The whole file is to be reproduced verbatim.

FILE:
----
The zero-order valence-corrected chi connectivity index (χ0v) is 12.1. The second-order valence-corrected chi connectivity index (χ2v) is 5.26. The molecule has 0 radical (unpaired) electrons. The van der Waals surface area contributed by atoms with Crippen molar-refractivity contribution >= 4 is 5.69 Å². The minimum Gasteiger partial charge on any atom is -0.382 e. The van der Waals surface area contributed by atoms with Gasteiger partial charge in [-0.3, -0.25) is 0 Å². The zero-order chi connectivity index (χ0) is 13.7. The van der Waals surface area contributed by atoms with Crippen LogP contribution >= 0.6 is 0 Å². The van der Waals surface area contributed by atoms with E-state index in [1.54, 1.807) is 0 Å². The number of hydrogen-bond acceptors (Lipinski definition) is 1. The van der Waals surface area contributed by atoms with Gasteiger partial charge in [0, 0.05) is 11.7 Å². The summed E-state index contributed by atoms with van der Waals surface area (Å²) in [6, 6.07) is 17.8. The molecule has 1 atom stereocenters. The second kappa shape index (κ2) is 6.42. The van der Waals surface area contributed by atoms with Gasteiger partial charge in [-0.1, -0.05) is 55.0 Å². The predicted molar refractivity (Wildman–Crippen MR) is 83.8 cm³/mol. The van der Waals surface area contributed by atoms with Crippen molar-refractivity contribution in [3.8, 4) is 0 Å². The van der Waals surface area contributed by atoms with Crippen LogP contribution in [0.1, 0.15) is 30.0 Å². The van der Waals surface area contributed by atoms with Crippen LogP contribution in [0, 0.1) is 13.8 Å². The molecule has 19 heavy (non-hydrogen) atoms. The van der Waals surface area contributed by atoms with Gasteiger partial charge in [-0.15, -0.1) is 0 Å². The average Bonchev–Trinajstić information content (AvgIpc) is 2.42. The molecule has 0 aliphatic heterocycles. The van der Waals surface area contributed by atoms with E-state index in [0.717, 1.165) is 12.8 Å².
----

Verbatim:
The zero-order valence-corrected chi connectivity index (χ0v) is 12.1. The second-order valence-corrected chi connectivity index (χ2v) is 5.26. The molecule has 0 radical (unpaired) electrons. The van der Waals surface area contributed by atoms with Crippen molar-refractivity contribution >= 4 is 5.69 Å². The minimum Gasteiger partial charge on any atom is -0.382 e. The van der Waals surface area contributed by atoms with Gasteiger partial charge in [-0.3, -0.25) is 0 Å². The zero-order chi connectivity index (χ0) is 13.7. The van der Waals surface area contributed by atoms with Crippen LogP contribution >= 0.6 is 0 Å². The van der Waals surface area contributed by atoms with E-state index in [1.54, 1.807) is 0 Å². The number of hydrogen-bond acceptors (Lipinski definition) is 1. The van der Waals surface area contributed by atoms with Gasteiger partial charge in [0, 0.05) is 11.7 Å². The summed E-state index contributed by atoms with van der Waals surface area (Å²) in [6, 6.07) is 17.8. The molecule has 1 atom stereocenters. The second kappa shape index (κ2) is 6.42. The van der Waals surface area contributed by atoms with Gasteiger partial charge in [-0.1, -0.05) is 55.0 Å². The predicted molar refractivity (Wildman–Crippen MR) is 83.8 cm³/mol. The van der Waals surface area contributed by atoms with Crippen molar-refractivity contribution in [3.8, 4) is 0 Å². The van der Waals surface area contributed by atoms with Crippen LogP contribution in [0.1, 0.15) is 30.0 Å². The van der Waals surface area contributed by atoms with Crippen LogP contribution in [0, 0.1) is 13.8 Å². The molecule has 19 heavy (non-hydrogen) atoms. The van der Waals surface area contributed by atoms with Gasteiger partial charge in [-0.15, -0.1) is 0 Å². The average Bonchev–Trinajstić information content (AvgIpc) is 2.42. The molecule has 0 aliphatic heterocycles. The van der Waals surface area contributed by atoms with E-state index in [0.717, 1.165) is 12.8 Å².